>>> authorization server's configuration information location". In OAuth
>>> discovery draft, there is something called "OAuth 2.0 Configuration
>>> Information Location URL", which is equal to "OpenID Connect Issuer".
>>>
>>> When I wrote the statement, I thought you were pointing to the URL that
>>> you can actually pull the configuration information by "the URL of the
>>> authorizaiton server's configuration information location" since otherwise
>>> you would have used the term "OAuth 2.0 Configuration Information Location
>>> URL". But after all, you probably meant these two are the same. Then I
>>> would strongly recommend to fix the language.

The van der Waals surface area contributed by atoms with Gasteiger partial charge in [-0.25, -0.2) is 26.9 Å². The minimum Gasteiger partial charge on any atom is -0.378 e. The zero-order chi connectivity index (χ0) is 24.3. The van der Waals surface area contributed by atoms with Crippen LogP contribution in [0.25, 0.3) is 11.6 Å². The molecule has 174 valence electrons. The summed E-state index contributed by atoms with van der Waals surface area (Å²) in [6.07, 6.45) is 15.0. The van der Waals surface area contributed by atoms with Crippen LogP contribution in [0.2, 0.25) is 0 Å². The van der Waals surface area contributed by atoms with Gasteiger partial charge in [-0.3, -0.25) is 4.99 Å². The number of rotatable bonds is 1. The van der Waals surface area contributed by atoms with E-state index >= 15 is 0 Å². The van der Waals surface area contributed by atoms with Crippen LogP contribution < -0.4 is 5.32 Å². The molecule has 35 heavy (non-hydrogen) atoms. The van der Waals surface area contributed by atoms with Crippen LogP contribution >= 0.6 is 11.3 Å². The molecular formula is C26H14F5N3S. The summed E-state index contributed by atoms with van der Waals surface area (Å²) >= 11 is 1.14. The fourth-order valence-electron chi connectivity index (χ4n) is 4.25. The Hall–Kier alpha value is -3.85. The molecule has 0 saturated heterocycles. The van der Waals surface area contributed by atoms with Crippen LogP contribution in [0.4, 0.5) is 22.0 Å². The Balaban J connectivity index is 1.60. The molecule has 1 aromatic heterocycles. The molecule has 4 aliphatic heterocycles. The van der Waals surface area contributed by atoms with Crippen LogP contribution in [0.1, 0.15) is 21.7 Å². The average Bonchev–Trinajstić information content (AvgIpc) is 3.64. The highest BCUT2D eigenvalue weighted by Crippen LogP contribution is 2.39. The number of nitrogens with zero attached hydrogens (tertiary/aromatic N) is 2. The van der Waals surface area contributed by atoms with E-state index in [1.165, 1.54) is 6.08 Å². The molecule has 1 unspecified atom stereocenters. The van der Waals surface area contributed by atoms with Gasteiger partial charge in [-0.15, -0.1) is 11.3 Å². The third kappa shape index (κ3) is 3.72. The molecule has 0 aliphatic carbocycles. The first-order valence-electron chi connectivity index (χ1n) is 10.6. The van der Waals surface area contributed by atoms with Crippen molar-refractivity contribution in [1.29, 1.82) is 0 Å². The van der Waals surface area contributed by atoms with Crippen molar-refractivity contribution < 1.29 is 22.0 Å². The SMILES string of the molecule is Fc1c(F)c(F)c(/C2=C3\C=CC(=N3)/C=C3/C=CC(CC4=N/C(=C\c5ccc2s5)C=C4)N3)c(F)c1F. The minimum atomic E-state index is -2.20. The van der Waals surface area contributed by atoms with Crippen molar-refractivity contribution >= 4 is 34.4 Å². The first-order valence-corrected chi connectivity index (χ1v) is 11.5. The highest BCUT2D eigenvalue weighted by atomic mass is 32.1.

>>>
>>> Now, even If that is the case, the relationship like
>>>
>>> ·         iss + .well-know/openid-configuration = Connect OP config
>>> endoint
>>>
>>> ·         OAuth config endpoint - .well-known/openid-configuration =
>>> OAuth iss
>>>
>>> is very confusing.
>>>
>>>
>>>
>>> You also claim that your approach is simpler, but to me, your approach
>>> seem to be overly complex. It requires discovery and the check for the
>>> value of the discovered config information to work as the mitigation.
>>> (Right. Draft -01 does not have it, so it does not solve the mix-up issue.)
>>> With oauth-meta, you do not need it.
>>>
>>>
>>>
>>> Finally, your point that HATEOAS reminds you of WSDL, it is not. If you
>>> want to have something similar to WSDL in REST API area, it is Swagger.
>>> (Actually, it is gaining a lot of momentum recently, but that's beside the
>>> fact ;-). And the point here is not the format but the fact that we need to
>>> have a way to associate metadata to the data. The root cause of this mix-up